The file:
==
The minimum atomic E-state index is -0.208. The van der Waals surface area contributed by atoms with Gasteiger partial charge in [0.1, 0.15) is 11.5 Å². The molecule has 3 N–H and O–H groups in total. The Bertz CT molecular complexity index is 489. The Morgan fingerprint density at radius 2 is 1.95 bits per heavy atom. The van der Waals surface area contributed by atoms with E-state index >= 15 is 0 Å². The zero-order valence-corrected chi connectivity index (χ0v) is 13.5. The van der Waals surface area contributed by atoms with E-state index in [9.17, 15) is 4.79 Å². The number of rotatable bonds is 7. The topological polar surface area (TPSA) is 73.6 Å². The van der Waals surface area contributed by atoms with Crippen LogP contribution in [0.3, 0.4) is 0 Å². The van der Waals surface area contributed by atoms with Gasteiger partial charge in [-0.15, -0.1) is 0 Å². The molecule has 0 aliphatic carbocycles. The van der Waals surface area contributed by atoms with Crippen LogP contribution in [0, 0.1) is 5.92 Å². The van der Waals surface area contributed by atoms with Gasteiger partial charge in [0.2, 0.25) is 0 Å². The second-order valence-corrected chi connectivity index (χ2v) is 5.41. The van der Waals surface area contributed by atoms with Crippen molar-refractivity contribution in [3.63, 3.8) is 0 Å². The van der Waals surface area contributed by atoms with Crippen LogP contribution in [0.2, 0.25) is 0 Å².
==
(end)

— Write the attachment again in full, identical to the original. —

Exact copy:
The minimum atomic E-state index is -0.208. The van der Waals surface area contributed by atoms with Gasteiger partial charge in [0.1, 0.15) is 11.5 Å². The molecule has 3 N–H and O–H groups in total. The Bertz CT molecular complexity index is 489. The Morgan fingerprint density at radius 2 is 1.95 bits per heavy atom. The van der Waals surface area contributed by atoms with E-state index >= 15 is 0 Å². The zero-order valence-corrected chi connectivity index (χ0v) is 13.5. The van der Waals surface area contributed by atoms with E-state index in [9.17, 15) is 4.79 Å². The number of rotatable bonds is 7. The topological polar surface area (TPSA) is 73.6 Å². The van der Waals surface area contributed by atoms with Crippen LogP contribution in [0.3, 0.4) is 0 Å². The van der Waals surface area contributed by atoms with Gasteiger partial charge in [-0.15, -0.1) is 0 Å². The molecule has 0 aliphatic carbocycles. The van der Waals surface area contributed by atoms with Crippen LogP contribution in [0, 0.1) is 5.92 Å². The van der Waals surface area contributed by atoms with Gasteiger partial charge in [0.2, 0.25) is 0 Å². The second-order valence-corrected chi connectivity index (χ2v) is 5.41. The van der Waals surface area contributed by atoms with Crippen molar-refractivity contribution in [3.63, 3.8) is 0 Å². The van der Waals surface area contributed by atoms with Crippen LogP contribution in [0.2, 0.25) is 0 Å².